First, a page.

Poultry, such as chickens, turkeys and ducks are common targets. Allowing poultry to free-range may seem to be humane, but they can be easy pickings for eagles, hawks, ravens, mink, racoons, owls and even dogs. Young chicks can be eaten by cats, and sometimes rats. At one time all chickens were kept this way and their outdoor diets of grass, worms, grubs and mice (yes, chickens are predators too) were supplemented with grains and household scraps. Many people would keep just a few chickens close by, and the chickens would see that it was safer to hang out where the people lived. After nutritional requirements for chickens were scientifically established, and a complete commercial diet available, chickens were able to be kept indoors for their own protection. From this, the next step was a caged system that allowed for easy collection of clean eggs. Chickens are nibblers by nature, so feed is kept in front of them at all times, and water. A long day light triggers laying, like the onset of spring, so light systems are used to keep the hens laying. Breeding programs were developed for chickens so they would lay eggs year round. Chickens lost their freedom, but were protected from predators.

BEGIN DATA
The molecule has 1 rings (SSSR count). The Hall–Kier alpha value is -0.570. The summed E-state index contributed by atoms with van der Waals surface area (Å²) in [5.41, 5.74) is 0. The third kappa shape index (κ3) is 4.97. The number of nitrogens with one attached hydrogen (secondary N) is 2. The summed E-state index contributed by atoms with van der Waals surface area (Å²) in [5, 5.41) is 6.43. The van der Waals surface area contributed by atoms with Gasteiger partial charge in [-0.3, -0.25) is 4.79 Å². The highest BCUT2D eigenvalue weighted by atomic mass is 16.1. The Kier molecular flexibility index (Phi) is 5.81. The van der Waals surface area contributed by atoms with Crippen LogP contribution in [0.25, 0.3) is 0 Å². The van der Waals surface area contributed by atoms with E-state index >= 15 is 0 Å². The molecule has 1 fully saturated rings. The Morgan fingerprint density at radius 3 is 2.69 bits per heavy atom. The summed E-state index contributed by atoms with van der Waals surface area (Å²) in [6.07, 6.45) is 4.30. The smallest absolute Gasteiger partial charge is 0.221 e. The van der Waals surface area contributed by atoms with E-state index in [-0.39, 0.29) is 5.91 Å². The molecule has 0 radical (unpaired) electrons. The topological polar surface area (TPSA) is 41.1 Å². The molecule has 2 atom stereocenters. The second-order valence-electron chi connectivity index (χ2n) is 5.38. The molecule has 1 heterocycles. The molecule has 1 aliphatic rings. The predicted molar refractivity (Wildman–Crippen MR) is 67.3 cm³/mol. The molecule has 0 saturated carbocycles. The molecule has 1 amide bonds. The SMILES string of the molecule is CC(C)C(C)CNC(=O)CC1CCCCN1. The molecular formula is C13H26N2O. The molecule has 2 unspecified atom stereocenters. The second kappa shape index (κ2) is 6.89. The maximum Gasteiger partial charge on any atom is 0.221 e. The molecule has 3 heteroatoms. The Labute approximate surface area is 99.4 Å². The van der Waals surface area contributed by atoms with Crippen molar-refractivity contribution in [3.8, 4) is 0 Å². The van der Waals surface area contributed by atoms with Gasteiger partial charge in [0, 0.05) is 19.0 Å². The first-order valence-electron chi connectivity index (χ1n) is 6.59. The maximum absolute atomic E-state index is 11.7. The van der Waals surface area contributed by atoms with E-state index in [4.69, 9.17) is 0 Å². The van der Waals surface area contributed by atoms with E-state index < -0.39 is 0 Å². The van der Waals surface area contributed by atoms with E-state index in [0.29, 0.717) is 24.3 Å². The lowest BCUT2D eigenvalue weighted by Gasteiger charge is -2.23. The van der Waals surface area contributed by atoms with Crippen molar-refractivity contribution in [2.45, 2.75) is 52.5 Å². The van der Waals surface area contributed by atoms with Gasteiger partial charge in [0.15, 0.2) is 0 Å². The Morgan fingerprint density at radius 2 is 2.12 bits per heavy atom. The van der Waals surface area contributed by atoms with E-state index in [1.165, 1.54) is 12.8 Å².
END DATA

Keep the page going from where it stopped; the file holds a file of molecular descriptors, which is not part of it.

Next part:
Nowadays, many people feel that chickens should be allowed to have access to the outdoors so they can enjoy their natural behaviours that they can't enjoy in a cage, like dust bathing and scratching the ground for insects and seeds. However, unless the farmer is willing to take a big loss due to predators, they must have fencing and housing that prevent predator entry, even from the sky. Quite a task, especially in the Gulf Islands where all the predators listed above now reside. We may not have “foxes in the hen house” here, but we seem to have everything else.